Forest of Dean & Wye Valley

Posts Tagged ‘Irish Civil War’

DINOSAUR: Help! I’ve been UKIPed!

In Dinosaur on July 2, 2013 at 12:43 pm

dinosaurI’m sorry to say that I’m not a happy dinosaur right now. It was the county council elections wot done it. During the campaign I did my share of lumbering around, delivering leaflets, feeling optimistic that there were enough folk in our neck of the woods to ensure that we’d elect our Labour candidate.

I cast my vote, and then took off for the May Day weekend (to Scarborough, if anyone’s interested), so I missed the count. And what did I find when I got back home? The UKIP candidate had gained the seat, and would be off to County Hall to represent us all in my particular county ward.

The fact that the “Kippers” stood on a platform which was a contradictory farrago of right-wing nonsense didn’t seem to have deterred the voters. Such slogans as “British jobs for British people” and “put Gloucestershire first by putting Britain first” (however meaningless they may be in themselves) seemed to strike some kind of chord with too many local folk.

I’m hoping that the success of UKIP in the Forest is merely a temporary blip, and that this Nigel in Wonderland outfit will soon implode – but it’s best not to bank on it. It’s up to all of us to ensure that UKIP’s policies are exposed for what they really are – nasty right-wing populism.

Getting off their backsides:

There is a school of thought amongst right-wing Tories that there is what’s termed a “dependency culture” that prevents the unemployed and their families from getting work. If they’d only get up off their backsides, roll up their sleeves and get a job then they could cut loose from reliance on the dole, and everyone would be happy.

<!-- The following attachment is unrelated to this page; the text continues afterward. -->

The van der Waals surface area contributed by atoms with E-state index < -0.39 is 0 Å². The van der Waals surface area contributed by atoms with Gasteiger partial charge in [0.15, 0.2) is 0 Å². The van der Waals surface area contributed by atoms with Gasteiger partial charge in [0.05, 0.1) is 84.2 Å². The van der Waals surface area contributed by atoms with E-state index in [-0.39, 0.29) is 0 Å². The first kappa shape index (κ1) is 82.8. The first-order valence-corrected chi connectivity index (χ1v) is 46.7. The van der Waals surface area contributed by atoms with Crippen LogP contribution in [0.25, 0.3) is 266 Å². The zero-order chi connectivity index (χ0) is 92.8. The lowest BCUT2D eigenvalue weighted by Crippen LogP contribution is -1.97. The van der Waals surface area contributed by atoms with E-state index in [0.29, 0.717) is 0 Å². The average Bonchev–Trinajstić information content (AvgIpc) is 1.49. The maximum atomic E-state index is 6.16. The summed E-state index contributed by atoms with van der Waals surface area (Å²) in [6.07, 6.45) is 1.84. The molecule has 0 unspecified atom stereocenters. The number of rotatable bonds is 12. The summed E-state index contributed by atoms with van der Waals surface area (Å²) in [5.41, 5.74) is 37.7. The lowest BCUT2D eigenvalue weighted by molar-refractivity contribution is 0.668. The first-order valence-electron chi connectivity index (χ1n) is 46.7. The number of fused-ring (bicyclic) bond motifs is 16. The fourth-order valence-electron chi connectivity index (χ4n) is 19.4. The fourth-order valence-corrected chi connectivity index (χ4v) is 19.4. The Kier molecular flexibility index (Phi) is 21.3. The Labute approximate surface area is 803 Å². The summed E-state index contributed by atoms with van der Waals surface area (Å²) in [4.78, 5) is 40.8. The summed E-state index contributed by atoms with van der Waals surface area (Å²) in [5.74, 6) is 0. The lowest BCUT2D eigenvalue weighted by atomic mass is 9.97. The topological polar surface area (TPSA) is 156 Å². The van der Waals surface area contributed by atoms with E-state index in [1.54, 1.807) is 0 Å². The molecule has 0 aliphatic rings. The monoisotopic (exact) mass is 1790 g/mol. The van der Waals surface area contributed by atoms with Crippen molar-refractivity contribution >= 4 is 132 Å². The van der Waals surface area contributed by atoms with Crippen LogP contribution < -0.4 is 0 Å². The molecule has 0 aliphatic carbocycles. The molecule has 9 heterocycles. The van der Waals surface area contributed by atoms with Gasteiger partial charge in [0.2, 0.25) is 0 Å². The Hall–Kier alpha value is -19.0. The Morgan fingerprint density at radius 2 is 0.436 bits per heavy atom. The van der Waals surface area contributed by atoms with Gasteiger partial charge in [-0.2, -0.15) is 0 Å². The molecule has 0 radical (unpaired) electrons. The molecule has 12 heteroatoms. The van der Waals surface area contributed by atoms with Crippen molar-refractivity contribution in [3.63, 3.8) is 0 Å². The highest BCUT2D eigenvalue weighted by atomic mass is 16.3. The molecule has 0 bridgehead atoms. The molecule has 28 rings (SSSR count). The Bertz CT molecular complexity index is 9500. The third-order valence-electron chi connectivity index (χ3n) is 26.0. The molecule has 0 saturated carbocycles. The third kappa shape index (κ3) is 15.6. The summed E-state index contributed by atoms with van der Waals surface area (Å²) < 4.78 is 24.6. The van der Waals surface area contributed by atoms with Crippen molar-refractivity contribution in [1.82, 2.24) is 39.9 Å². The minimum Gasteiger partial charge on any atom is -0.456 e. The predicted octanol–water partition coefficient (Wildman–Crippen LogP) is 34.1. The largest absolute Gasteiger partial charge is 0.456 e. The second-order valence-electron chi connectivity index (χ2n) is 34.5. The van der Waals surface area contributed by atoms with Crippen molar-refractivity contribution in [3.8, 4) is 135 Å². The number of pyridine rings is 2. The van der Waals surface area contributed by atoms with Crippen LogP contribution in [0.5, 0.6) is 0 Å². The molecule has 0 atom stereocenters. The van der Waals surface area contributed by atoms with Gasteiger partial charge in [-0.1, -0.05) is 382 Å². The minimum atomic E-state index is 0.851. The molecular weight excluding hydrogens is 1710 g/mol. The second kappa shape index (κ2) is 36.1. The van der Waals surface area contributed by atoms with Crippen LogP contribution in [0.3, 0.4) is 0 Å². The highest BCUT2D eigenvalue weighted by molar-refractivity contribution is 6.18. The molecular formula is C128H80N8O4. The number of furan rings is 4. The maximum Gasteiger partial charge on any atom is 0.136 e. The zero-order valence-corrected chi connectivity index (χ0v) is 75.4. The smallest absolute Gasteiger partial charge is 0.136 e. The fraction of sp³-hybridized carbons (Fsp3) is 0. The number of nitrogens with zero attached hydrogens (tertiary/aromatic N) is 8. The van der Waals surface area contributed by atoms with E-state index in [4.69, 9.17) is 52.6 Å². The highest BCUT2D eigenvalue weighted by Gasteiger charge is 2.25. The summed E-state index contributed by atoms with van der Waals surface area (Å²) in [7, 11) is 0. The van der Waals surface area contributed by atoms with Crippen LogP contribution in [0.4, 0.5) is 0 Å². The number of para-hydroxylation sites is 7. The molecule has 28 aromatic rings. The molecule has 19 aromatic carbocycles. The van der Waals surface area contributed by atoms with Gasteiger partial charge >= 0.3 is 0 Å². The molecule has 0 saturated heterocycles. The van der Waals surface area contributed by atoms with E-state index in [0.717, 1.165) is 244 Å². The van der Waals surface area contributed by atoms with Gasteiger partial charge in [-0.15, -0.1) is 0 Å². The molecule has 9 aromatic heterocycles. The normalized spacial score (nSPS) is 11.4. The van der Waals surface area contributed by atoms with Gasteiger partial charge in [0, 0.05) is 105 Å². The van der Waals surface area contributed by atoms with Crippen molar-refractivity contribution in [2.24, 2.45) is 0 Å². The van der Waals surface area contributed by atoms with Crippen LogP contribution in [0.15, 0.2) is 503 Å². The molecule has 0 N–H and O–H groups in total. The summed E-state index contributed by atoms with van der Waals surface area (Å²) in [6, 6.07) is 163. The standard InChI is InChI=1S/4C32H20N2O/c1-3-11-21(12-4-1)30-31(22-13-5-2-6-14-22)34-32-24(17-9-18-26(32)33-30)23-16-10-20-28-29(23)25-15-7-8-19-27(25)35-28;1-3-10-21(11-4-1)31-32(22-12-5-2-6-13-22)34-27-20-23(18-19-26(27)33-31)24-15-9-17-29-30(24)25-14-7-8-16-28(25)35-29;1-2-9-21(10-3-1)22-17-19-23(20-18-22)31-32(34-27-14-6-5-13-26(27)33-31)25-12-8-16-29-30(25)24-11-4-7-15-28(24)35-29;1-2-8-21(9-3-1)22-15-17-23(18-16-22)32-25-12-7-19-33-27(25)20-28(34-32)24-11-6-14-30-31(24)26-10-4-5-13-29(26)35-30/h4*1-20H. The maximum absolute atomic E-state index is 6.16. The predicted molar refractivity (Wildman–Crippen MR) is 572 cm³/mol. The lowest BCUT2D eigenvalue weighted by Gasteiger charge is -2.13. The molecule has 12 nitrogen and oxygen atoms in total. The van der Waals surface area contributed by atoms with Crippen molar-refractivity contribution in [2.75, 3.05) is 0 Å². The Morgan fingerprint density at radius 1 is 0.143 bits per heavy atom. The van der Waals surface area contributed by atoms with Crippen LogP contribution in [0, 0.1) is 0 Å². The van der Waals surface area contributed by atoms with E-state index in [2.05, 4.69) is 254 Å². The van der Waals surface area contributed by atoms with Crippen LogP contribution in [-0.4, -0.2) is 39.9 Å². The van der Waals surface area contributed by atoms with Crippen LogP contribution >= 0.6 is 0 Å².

This school of thought goes back at least to Norman Tebbit and his “get on your bikes” speech. Indeed it probably dates to the hungry ‘thirties (where many amongst the unemployed couldn’t even afford bikes). Now the mantle has been taken up by Iain Duncan Smith, the Minister for Work and Pensions. His response to this “dependency culture” is to put a cap on benefits, just to ensure that the unemployed end up even poorer. This, in the eyes of his supporters, should provide that much needed kick up the backside, to get the “skivers” back to work.

Of course we all know (or should know) that in the unemployment black spots, the jobs simply aren’t there. It ignores that sense of hopelessness, sometimes bordering on despair, that infects those without work. Those in that condition hardly feel like leaping out of bed in the morning, eager to face the challenge of a new day.

And, of course, the Tory attack on our welfare rights goes much further than that. The “bedroom tax” is already claiming its first victims. Elsewhere, it seems, few of us are safe. There’s the notion that “wealthier” pensioners should lose such benefits as free bus passes and free TV. It might seem comparatively minor – but all these pointers go against the very grain of the welfare state – and that is that we all pay in to the system and all benefit from it. Simple. And it works.

A return to Belfast:

Back in the late 1980s/early ’90s, I made several trips across the water to Belfast. This was at the height of “the troubles”, and I was able to meet a range of leading figures from both sides of the great divide – and also those like the brave “peace women” and their families who were trying to win “hearts and minds” and overcome the bitterness of the conflict.

A few weeks ago, I was back in Belfast for a few days – this time on a short holiday – and was struck by the difference. Gone were the security checks around the city centre, the patrols of armed police and soldiers or the heavily armoured Landrovers. Instead it gave an impression of a bustling city at peace with itself.